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Tuesday, October 20, 2020

Blood Quantum (2019)


I saw this one pop up on Shudder and the generally positive reviews for it and I was intrigued. Independent zombie movies are somewhat of an addiction for me so I’m always looking to check another one out. Most of the time I regret it, but occasionally I find a good one. Blood Quantum also had the added bonus of a plot twist I had never seen before in a zombie flick, which doesn’t happen very often. 

Let me set the scene by introducing you to the town of Red Crow. The inhabitants are made up of whites on one side and the indigenous people on the other. Things kick off in a very creepy way as we watch a fisherman gutting his catch only for them to start hopping around and reanimating on him. Then we meet the sheriff as he answers a call about his ex-wife’s dog, which has died… but not really. He is the son of the fisherman from earlier and both of them are members of the local tribe. This is important later. We also meet the sons of the sheriff, one from a previous relationship and the other the product of his marriage to the ex-wife. They are both in jail, which is where we meet our first human zombie. But it doesn’t take long for the outbreak to happen. Then the action jumps to six months later. 

There are a couple important things to note at this point. One the world has gone to hell with the indigenous people barricaded up on their side of Red Crow, which conveniently is an island with a single bridge as entry. Second thru a quirk in genetics they are immune to the outbreak. If you aren’t a member of the tribe the traditional one bite and you turn rule which we are all familiar with apply. But for the indigenous people they can get bit and survive. This leads them to housing and protecting those vulnerable behind the walls of their community. A fact that the older son doesn’t agree with. I won’t spoil what happens with any details but clearly this doesn’t end well. 


I have things that I love about Blood Quantum and others that annoyed me. Since the bad stuff is regarding the story, I suppose I’ll begin there. I really don’t like the jump forward in time. My favorite bit of most zombie movies is the initial outbreak and seeing how people react and the world falls apart. That is just a personal preference I know, but it felt like the movie was building up to something awesome when we get the “six months later” popping up on the screen. I was also bummed because there were some things hinted at that were never followed up on.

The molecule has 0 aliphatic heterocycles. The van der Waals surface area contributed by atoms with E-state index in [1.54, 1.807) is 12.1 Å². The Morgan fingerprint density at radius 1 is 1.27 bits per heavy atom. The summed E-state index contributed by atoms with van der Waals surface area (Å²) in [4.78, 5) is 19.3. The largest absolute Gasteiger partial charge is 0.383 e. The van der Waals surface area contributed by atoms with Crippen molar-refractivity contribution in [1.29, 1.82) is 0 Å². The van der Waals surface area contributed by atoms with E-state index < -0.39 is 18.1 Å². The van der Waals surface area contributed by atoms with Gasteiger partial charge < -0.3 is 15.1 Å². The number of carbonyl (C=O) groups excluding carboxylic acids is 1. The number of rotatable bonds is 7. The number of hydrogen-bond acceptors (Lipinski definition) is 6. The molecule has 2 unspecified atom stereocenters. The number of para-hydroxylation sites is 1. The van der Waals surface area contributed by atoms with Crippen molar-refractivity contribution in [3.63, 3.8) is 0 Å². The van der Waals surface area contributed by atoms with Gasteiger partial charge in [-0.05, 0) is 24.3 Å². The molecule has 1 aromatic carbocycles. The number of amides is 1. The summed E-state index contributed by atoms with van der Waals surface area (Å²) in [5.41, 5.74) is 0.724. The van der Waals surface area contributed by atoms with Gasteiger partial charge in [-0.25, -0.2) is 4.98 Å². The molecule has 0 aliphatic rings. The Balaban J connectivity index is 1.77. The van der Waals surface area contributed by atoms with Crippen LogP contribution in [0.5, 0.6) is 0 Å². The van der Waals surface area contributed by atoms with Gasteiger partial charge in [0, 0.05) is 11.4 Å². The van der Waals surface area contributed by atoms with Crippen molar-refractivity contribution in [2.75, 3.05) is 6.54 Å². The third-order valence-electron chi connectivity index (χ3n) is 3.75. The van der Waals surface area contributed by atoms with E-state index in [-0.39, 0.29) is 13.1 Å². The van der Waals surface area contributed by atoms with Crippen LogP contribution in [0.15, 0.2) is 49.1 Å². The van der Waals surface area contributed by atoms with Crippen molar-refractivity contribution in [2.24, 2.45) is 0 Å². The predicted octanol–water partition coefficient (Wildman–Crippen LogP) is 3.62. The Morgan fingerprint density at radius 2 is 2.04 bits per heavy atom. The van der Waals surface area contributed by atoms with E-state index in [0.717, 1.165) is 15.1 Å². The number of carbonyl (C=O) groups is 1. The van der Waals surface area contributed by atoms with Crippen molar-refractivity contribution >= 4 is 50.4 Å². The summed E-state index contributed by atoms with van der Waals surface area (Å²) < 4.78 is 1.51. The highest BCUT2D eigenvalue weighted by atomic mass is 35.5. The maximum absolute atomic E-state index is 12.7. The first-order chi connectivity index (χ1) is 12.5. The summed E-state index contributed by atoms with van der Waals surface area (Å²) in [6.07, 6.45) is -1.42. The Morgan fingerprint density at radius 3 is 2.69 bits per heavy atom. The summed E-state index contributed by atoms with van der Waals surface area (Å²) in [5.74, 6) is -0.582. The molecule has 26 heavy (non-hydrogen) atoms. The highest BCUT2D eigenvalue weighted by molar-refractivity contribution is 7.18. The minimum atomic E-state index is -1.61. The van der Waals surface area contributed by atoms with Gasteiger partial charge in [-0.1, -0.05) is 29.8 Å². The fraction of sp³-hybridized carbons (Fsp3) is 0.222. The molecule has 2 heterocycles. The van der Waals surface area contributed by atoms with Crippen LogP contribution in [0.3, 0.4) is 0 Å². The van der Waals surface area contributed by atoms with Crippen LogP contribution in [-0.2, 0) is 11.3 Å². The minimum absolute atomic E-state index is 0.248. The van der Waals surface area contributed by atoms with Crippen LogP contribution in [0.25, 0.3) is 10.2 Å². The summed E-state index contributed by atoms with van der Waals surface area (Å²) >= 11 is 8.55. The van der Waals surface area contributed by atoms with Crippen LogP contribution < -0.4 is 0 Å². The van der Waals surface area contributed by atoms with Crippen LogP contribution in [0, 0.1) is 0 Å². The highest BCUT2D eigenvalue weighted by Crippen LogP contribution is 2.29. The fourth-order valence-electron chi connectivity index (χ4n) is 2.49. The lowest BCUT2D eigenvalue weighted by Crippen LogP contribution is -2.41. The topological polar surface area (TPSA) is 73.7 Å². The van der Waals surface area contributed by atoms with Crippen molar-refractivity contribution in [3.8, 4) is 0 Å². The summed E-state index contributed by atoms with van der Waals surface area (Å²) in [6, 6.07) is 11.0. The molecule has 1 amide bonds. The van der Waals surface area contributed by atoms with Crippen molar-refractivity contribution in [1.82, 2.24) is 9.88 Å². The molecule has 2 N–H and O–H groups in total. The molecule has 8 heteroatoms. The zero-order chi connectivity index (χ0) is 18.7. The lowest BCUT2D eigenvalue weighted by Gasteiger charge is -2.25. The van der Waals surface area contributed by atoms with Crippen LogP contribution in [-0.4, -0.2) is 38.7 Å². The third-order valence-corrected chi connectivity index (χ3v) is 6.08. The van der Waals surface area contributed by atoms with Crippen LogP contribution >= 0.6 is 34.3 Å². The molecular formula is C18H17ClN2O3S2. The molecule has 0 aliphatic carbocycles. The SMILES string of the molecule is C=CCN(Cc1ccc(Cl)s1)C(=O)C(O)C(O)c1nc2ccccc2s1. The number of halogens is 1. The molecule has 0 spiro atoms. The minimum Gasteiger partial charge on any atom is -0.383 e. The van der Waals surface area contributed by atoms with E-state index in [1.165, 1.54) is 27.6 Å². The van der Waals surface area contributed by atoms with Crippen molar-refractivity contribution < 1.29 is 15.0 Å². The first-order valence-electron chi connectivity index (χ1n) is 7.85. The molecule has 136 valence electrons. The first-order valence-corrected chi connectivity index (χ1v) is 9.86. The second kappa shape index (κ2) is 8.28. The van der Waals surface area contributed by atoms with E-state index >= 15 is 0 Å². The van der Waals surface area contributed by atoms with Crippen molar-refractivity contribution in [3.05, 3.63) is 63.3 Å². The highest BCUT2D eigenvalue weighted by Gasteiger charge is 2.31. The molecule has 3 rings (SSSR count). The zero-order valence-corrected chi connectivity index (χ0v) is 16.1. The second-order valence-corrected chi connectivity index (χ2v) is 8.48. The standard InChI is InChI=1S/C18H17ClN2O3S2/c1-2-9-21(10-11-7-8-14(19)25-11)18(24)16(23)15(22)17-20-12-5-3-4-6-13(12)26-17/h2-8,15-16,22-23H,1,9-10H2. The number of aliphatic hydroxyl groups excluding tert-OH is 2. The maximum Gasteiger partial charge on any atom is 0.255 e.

Additionally, there is a conflict between the older son and his father, who he thinks abandoned him, that are mentioned but never fleshed out. This is huge as it might explain his actions later on. Without that it sort of comes off as random. We also have conflict between some of the indigenous people the whites that treated them badly before the outbreak. I would have loved to seen more of that story and how it affected the characters. I think that there was an interesting story there. This would have also made the subplot of the youngest son’s white girlfriend being pregnant far more tied into the plot instead of feeling tacked on so they could have one scene at the end of the movie. You could have focused more on either story and still had a kick ass zombie movie. 

Don’t get me wrong, Blood Quantum is a kick ass zombie movie in spite of my disappointments with the script. The zombies look amazing and show some thought into individual design. Generic zombies are a pet peeve of mine and we certainly don’t get them in this flick. We also get some gore like I haven’t seen in a long time. We get the normal bites and munching, but there are a couple highlights that had me sitting up in my seat. A zombie mom eats her baby on screen and later on we get a lady wang munching on an unfortunate guy! Those two gags alone would make me recommend Blood Quantum, especially with how well they manage the makeup. This is some stellar practical effects work. 

Two other things that I need to mention. First, we get a great soundtrack that has a real John Carpenter vibe to it that I noticed right away. That was a solid choice. Second is that in spite of me wanting more I will admit the filmmakers did a wonderful job including a message and making a political point without ruining what is an otherwise solid zombie flick. George Romero is my favorite filmmaker and I don’t think I’ve seen anyone use the zombie genre to deliver a message this astutely since Dawn of the Dead.

This is a pretty good movie that I can recommend. I worry that the hype might make an otherwise fun movie disappointing to a viewer that has been exposed to it. This isn’t a perfect flick, nor is it the classic that some people are trying to claim it is, but it is damn good. Manage your expectations and let Blood Quantum stand on its own. I think you will be pleased. 


© Copyright 2020 John Shatzer



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